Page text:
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Showing posts from April, 2009

Happy/Glad/Joyful/Cheerful/Content/Jovial St. George's Day

I recently unveiled my rather spiffing new website - http://www.annajonesbuttimore.com/ . On the “Tips for Aspiring Authors” page I included the suggestion that I have found most helpful in my writing career – adding the Thesaurus feature to the Word toolbar. Or, if you do not have the technology, investing in a good Thesaurus. Reading one of my favourite books, by one of my favourite authors (Mother Tongue by Bill Bryson) this morning, however, I discovered that speakers of languages other than English have no idea that such things as Thesauri exist. (or at least, that if they did they are now extinct.)

English has the biggest vocabulary of any language in the world. French has about 100,000 words in common use; English has double that number. What a wonderful blessing I consider it to be that English is my mother tongue. When I count my blessings each day, it’s right up there with “I don’t live in Rhyl”.

When I am attempting to write moving and pertinent prose, I have a huge wealth of…

Pride Comes Before A Fall

I cancelled the piano tuner. It may not sound like much, but it was almost traumatic. He comes every six months to tune our ancient piano, and he charges £40 for doing so. But with the recession even reaching his usual workplaces of Russia and Azerbaijan, Hubby Dearest hasn’t had any work since November, so we are having to tighten our belts. That means luxuries like piano tuning, have to go.

Actually I’m tone deaf and wouldn’t know whether or not the piano is in tune. In fact, for all I know, the piano tuner could has been scamming me for years and laughing quietly to himself when I declared “That sounds so much better!” and handed over the cash equivalent of half our weekly food budget. But even so, it was very difficult for me to phone him up and ask him not to come next month, as scheduled, because we couldn’t afford to pay for it.

Whilst it’s easier to admit to the necessity of such cutbacks when everyone is in the same boat, it is never easy to tell others that things are difficul…

School Holidays! Hurrah!

Any moment now, my thirteen year old daughter will come running through the door waving her hands in the air and cheering as though she's won the lottery (despite never have bought a ticket). I am anticipating her joy, and sharing it, because the schools break up today for the two-week Easter Break, and I love the school holidays.

I know many parents dread them, but I have ten reasons for rejoicing about having the children home for a fortnight.
I hate doing the school run. I don't have a car at the moment, so it involves cycling a total of two miles, often in the rain. Twice a day. Four times on Monday when Hari has Brownies too.My children are rubbish at getting up in the morning, and I don't like dragging them out from under their duvets when they look so cosy and peaceful.I don't like having to drag myself out from under my duvet in the morning either. If I don't have to get the children ready, I can have a lie in!Making sure their uniforms are clean, ironed and …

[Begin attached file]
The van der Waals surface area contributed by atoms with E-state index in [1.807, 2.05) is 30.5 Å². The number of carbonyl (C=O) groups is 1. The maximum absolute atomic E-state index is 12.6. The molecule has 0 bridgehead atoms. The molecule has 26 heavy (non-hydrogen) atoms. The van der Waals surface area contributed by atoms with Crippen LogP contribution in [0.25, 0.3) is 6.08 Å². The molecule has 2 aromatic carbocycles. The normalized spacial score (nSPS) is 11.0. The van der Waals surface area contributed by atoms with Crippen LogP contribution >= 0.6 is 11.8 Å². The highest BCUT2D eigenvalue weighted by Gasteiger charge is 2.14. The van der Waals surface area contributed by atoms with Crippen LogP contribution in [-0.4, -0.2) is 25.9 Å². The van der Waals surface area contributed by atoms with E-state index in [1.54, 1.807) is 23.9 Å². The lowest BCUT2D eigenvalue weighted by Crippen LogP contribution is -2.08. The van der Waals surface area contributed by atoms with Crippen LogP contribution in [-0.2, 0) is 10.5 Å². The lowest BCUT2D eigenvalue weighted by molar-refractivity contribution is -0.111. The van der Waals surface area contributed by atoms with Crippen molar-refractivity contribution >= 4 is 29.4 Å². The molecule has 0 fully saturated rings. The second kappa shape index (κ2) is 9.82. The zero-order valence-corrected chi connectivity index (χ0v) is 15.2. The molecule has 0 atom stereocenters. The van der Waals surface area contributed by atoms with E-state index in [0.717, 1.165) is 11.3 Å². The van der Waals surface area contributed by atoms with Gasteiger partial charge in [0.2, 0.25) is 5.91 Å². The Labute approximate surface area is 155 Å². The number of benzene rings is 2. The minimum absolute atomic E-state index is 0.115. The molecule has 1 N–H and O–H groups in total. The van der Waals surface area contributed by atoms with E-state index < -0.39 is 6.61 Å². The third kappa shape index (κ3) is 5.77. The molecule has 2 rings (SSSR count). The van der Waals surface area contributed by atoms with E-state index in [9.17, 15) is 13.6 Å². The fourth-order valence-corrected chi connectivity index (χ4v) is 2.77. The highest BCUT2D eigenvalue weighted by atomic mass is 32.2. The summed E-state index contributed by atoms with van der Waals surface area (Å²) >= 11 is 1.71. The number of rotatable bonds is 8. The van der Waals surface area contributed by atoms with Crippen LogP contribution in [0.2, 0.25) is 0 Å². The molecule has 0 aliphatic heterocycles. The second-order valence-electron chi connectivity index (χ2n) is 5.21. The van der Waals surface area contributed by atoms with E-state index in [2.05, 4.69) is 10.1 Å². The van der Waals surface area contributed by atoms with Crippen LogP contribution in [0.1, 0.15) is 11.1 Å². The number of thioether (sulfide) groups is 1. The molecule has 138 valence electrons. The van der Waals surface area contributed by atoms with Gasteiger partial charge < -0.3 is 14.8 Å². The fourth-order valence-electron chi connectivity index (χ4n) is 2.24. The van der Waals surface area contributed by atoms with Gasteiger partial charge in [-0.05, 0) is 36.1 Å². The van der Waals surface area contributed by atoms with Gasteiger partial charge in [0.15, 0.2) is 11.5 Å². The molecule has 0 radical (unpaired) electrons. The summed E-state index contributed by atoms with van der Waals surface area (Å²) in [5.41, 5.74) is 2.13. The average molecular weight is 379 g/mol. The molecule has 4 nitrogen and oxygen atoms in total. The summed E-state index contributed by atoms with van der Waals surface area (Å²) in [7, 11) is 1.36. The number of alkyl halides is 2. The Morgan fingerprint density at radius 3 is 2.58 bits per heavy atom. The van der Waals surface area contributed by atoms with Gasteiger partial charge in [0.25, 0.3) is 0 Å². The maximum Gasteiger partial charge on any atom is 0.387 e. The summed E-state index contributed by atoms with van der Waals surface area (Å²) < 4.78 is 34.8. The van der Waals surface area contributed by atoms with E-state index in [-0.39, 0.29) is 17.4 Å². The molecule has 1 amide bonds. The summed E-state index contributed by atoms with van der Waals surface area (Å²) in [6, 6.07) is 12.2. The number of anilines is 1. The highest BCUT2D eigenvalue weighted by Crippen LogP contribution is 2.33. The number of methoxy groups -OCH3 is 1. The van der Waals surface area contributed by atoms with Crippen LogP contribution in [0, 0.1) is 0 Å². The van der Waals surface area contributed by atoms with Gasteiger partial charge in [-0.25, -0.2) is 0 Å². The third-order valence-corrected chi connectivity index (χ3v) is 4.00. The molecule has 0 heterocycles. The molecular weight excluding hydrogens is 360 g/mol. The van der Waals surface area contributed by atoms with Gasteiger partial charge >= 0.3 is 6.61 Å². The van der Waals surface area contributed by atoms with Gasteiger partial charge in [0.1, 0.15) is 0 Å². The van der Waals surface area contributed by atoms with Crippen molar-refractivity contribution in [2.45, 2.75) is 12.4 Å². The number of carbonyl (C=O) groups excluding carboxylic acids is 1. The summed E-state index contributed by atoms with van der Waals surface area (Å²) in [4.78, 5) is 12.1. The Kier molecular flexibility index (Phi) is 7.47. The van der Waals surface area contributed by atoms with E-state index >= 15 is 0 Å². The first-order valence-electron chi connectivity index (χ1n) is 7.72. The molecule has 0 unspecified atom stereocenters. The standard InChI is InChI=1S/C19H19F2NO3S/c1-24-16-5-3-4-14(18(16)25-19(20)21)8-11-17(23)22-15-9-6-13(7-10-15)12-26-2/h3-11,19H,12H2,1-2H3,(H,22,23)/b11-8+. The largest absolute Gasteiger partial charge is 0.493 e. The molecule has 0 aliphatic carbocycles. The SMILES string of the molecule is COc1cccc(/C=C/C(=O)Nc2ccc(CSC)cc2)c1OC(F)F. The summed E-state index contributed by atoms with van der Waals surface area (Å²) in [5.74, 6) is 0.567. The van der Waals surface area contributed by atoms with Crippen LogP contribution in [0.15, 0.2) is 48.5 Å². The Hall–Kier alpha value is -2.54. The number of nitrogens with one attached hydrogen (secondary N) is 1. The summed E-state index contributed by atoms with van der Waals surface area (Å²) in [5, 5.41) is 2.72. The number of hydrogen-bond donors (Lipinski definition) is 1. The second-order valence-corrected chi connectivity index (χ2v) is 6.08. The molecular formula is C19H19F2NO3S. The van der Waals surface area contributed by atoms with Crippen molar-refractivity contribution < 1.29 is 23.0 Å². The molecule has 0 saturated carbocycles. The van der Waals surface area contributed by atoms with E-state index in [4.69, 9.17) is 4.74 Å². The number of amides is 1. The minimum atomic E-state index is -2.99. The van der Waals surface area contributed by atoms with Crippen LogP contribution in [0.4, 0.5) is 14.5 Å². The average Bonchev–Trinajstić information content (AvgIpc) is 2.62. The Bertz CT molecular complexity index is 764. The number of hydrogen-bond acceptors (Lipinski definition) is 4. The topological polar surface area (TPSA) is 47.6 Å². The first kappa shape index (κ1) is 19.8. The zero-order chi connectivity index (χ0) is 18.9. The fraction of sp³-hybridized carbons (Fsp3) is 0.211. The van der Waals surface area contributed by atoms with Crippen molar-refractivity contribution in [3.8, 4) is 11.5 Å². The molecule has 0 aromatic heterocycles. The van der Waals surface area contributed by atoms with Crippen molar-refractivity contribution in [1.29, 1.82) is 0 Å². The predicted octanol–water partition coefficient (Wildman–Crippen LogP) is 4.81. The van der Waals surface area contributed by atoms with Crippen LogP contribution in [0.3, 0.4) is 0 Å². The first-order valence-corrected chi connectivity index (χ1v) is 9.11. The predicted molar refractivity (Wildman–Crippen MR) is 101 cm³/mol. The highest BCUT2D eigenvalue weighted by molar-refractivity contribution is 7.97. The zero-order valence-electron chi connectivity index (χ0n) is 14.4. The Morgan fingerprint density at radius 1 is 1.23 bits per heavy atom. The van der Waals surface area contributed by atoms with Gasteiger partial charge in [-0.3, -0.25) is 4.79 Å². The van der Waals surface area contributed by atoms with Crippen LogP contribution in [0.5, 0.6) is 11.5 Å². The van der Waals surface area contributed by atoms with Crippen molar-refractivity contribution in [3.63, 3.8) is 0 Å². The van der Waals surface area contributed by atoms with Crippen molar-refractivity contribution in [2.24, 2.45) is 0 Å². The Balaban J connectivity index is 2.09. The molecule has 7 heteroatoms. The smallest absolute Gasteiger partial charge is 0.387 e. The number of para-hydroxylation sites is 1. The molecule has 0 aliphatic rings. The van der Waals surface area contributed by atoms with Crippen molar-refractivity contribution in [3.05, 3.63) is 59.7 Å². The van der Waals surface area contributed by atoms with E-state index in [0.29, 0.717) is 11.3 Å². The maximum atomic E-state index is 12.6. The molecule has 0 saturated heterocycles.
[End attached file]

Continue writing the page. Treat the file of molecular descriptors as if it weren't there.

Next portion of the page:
Safety in Numbers

Democracy works! I know, I was surprised too, and quite thrilled to have made that discovery last year.

Here’s how it happened: Recycling services in our area were really quite poor. The council collected paper, cardboard, glass and green waste, but most of us could never remember what was being collected which week, and what colour box or bag it was supposed to be in. And they didn’t collect cans and plastic bottles. Being a responsible sort of soul, each time I visited friends in the next borough (where they do have collection facilities for such items) I took along my empties. I was extremely popular, as you might imagine, arriving with three noisy children and four bin bags full of mouldy tins and festering milk bottles, then eating all the cheesecake and going home leaving the smelly rubbish, and occasionally a child or two, behind.

But last May I actually took the time to read through the “Vote for Me” leaflets which came through my door from potential local counsellors. You know …

A Beautiful History

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Last Wednesday I attended a meeting in central London, an hour away from home on the train. The meeting was held in a glorious old building in Westminster, inside which was a modern law firm. Getting there involved me walking past the Houses of Parliament. Whatever your opinion of what goes on inside it, the building itself is stunning. I walked past Westminster Abbey, which was also breathtaking. It was almost strange to see so many buses, taxis, cars and people plodding blithely past as though there was nothing to stop and stare in wonder at. Happily, of course, there were also plenty of tourists stopping and staring.
I’ve lived in the South East for many years, and been to London many times, but luckily I’m not yet at the stage where all the amazing ancient architecture is just some blargh background to my life.I was reminded on the way home that wonderful historic structures are not confined to London. Walking back from Rayleigh Station I passed “The Round House” which is indeed c…